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Article
Why Intelligence Is Missing from American Education Policy and Practice, and What Can Be Done About It
by Robert Maranto 1,* and Jonathan Wai 1,2,*
1
Department of Education Reform, University of Arkansas, Fayetteville, AR 72701, USA
2
Department of Psychology, University of Arkansas, Fayetteville, AR 72701, USA
*
Authors to whom correspondence should be addressed.
Received: 26 August 2019 / Accepted: 24 December 2019 / Published: 3 January 2020

Abstract

:
To understand why education as a field has not incorporated intelligence, we must consider the field’s history and culture. Accordingly, in this cross-disciplinary collaboration between a political scientist who studies institutions and a psychologist who studies intelligence, we outline how the roots of contemporary American Educational Leadership as a field determine its contemporary avoidance of the concept of intelligence. Rooted in early 20th century progressivism and scientific management, Educational Leadership theory envisions professionally run schools as “Taylorist” factories with teaching and leadership largely standardized, prioritizing compliance over cognitive ability among educators. Further, the roots of modern education theory do not see the intelligence of students as largely malleable. Hence, prioritizing intelligence is viewed as elitist. For more than a century, these assumptions have impacted recruitment into education as a profession. We conclude with ideas about how to bring intelligence into mainstream schooling, within the existing K-12 education institutional context. We believe that better integration of intelligence and broader individual differences research in education policy and practice would lead to more rapid advances to finding evidence based solutions to help children.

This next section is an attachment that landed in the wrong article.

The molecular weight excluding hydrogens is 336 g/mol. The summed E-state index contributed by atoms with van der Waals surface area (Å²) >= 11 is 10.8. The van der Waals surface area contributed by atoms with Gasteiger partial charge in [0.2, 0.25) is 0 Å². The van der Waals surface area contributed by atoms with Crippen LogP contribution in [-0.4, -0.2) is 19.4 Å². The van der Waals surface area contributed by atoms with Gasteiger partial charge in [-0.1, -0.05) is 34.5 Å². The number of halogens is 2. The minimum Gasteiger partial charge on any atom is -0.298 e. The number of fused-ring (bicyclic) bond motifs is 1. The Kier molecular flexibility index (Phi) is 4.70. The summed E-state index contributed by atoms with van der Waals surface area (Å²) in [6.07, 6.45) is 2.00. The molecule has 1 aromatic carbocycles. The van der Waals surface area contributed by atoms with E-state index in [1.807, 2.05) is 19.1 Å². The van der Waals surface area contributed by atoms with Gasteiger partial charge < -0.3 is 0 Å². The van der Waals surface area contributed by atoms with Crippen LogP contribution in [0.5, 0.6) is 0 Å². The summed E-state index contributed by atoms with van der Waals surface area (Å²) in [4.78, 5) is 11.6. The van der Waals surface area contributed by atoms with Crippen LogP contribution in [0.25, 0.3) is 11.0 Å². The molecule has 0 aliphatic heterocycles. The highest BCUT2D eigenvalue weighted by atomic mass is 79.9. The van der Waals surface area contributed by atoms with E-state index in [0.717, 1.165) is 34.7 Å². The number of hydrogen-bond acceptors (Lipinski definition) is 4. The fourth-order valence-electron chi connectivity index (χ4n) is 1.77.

Keywords:
education policy; teacher quality; intelligence in education; educational leadership; education history

1. Introduction

This essay is a collaboration between a political scientist and a psychologist who each research areas related to U.S. education policy. The political scientist (Maranto) has served in the U.S. Government and a local school board and has conducted education policy research for decades. The psychologist (Wai) started out as a researcher in the field of intelligence, and now studies education policy through the lens of psychology, including how and where the concept of intelligence can be more fruitfully integrated into education policy research and practice.
Our primary goal in this article is to explore why the notion of intelligence is largely absent in the field of education, consider why the notion of intelligence could be useful in education, and propose some ideas about what can be done. We hope to guide future work and offer intelligence researchers a better understanding of the cultural and attitudinal barriers to incorporating intelligence research into the routine policies governing the practices of American public schools. Our proposed solutions come both from the perspective of intelligence researchers hoping to impact education research and policy but also from the perspective of how to influence researchers and others who work in education and schools.

2. Why Might the Notion of Intelligence Be Useful in the Field of Education?